Twiith is not the only person struggling with help in the Detention Centre. She told me: “As I was there struggling with my illness, my room-mate took a medicine overdose to take her life. They rushed her to hospital. I tried to ask the officers where she was and how she was doing, but they all couldn't tell me, this worsened my sickness, my stress, I felt death was the only option at this time, and no one from the authorities came to talk to me or ask me how the situation of my roommate trying to kill herself while watching her was affecting me. No one cares. You can die of depression when they think you are just acting".

Lacking medical attention is a serious problem in detention centres. Detainees fall sick and need medical attention; doctors are booked slowly, or doctors are booked but offer no treatment.

Henry Lutaya, a former Harmondsworth detainee states: “I had problems of ill health myself, I told the nurses about it and they promised to book a doctor for me. However, each time I went to them, they told me the doctor was busy. Finally, after about two weeks, I saw the doctor and the doctor was blaming me for failing to see him that Wednesday he had told me to see him. When I told him that the nurses told me that he was busy, he said it was a lie, he had been free all the time. I was very shocked and I didn’t know why the nurses did that”.

The detention centre doctor who was supposed to help me instead created more anger and stress. Despite his apparent wisdom, before him I felt desperate, heartbroken and finished. I left his office crestfallen, moving like the living dead. I looked death straight into its face, I saw it burning and blazing in the eyes of the guards and in the eyes of my fellow detainees.

Being locked up again behind bars brought fresh memories of what I had gone through in my country. I saw death in every aspect of life: in my mind, in my thinking and my dreams. Death to me seemed to be the only way to escape the challenges that I faced. My parents and grandparents are all dead. I had only one sister who was 10 years old. It is this sister who kept me going and, without her, I would be dead by now.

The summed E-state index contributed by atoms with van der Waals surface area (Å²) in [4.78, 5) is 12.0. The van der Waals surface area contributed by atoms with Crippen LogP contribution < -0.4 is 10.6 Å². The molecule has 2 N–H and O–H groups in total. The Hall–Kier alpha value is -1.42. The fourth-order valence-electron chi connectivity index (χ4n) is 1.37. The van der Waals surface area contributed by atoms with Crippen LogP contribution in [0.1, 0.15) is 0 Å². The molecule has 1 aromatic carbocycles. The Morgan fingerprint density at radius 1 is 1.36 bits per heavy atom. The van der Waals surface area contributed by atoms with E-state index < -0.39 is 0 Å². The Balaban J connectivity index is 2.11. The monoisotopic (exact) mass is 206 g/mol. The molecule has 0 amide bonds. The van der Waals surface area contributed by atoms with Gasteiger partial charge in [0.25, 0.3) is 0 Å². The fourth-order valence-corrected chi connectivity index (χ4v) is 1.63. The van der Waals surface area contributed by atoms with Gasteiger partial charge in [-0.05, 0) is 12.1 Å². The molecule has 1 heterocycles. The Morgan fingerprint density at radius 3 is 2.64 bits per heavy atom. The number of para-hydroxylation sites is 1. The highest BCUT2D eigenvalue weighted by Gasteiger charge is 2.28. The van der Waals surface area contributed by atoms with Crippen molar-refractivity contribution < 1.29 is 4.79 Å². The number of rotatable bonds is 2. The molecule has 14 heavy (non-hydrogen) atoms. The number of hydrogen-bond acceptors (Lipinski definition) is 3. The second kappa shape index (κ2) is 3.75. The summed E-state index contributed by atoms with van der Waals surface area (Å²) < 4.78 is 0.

Given the terms and conditions enshrined in the United Nations Charter on Human Rights, what is the Home Office supposed to do? If the Home Office were to in a consistent way, asylum seekers would be given due respect, treated with dignity and regarded as human beings.

Except in reality, we are treated worse than prisoners. We are not respected, our freedom is strictly limited and non-existent, we are denied access to legal consultation; we don't have access to public media such as the internet, as vital information is always blocked, we are given no privacy, we are kept in inhabitable rooms without ventilation.

The Home Office either has to shut down detention centres or make the changes necessary to improve the situation and the condition in these centres. Among other areas, they have to make sure that rooms are ventilated, that meals are balanced, that medical care is provided, that social interaction and freedom of contact between various wings inside detention centres is allowed and that detainees have the freedom of accessing or enjoying direct contact with their legal representatives and other ordinary visitors.